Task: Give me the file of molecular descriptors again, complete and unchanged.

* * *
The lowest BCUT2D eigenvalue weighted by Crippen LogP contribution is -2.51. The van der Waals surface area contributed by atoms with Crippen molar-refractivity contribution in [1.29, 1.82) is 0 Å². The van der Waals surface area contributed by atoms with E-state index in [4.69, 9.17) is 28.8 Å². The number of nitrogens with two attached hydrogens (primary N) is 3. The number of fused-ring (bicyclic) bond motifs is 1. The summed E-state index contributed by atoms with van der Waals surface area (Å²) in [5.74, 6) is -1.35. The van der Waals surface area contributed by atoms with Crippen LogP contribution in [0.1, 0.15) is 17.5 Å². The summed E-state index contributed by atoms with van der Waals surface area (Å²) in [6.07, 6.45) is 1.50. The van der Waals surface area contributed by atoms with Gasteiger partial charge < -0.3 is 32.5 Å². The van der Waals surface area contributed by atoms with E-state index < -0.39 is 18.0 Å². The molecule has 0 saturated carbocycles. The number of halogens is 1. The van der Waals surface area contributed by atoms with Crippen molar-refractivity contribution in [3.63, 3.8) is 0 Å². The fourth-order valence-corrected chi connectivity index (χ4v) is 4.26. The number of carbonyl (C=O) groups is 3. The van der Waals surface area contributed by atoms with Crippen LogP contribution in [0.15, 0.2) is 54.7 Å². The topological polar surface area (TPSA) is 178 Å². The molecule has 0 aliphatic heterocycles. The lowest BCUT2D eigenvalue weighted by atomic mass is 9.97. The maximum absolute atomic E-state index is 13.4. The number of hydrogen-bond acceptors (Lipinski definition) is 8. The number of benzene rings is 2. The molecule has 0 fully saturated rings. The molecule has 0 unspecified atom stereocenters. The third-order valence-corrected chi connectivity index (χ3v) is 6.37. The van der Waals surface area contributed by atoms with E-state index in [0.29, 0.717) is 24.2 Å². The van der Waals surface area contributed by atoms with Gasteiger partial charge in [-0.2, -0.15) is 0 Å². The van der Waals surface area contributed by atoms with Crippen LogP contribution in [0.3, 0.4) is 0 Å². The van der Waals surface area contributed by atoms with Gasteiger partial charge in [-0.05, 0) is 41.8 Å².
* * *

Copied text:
The lowest BCUT2D eigenvalue weighted by Crippen LogP contribution is -2.51. The van der Waals surface area contributed by atoms with Crippen molar-refractivity contribution in [1.29, 1.82) is 0 Å². The van der Waals surface area contributed by atoms with E-state index in [4.69, 9.17) is 28.8 Å². The number of nitrogens with two attached hydrogens (primary N) is 3. The number of fused-ring (bicyclic) bond motifs is 1. The summed E-state index contributed by atoms with van der Waals surface area (Å²) in [5.74, 6) is -1.35. The van der Waals surface area contributed by atoms with Crippen LogP contribution in [0.1, 0.15) is 17.5 Å². The summed E-state index contributed by atoms with van der Waals surface area (Å²) in [6.07, 6.45) is 1.50. The van der Waals surface area contributed by atoms with Gasteiger partial charge < -0.3 is 32.5 Å². The van der Waals surface area contributed by atoms with E-state index < -0.39 is 18.0 Å². The molecule has 0 saturated carbocycles. The number of halogens is 1. The van der Waals surface area contributed by atoms with Crippen molar-refractivity contribution in [3.63, 3.8) is 0 Å². The fourth-order valence-corrected chi connectivity index (χ4v) is 4.26. The number of carbonyl (C=O) groups is 3. The van der Waals surface area contributed by atoms with Crippen LogP contribution in [0.15, 0.2) is 54.7 Å². The topological polar surface area (TPSA) is 178 Å². The molecule has 0 aliphatic heterocycles. The lowest BCUT2D eigenvalue weighted by atomic mass is 9.97. The maximum absolute atomic E-state index is 13.4. The number of hydrogen-bond acceptors (Lipinski definition) is 8. The number of benzene rings is 2. The molecule has 0 fully saturated rings. The molecule has 0 unspecified atom stereocenters. The third-order valence-corrected chi connectivity index (χ3v) is 6.37. The van der Waals surface area contributed by atoms with E-state index in [0.29, 0.717) is 24.2 Å². The van der Waals surface area contributed by atoms with Gasteiger partial charge in [-0.2, -0.15) is 0 Å². The van der Waals surface area contributed by atoms with Crippen LogP contribution in [0.3, 0.4) is 0 Å². The van der Waals surface area contributed by atoms with Gasteiger partial charge in [-0.05, 0) is 41.8 Å².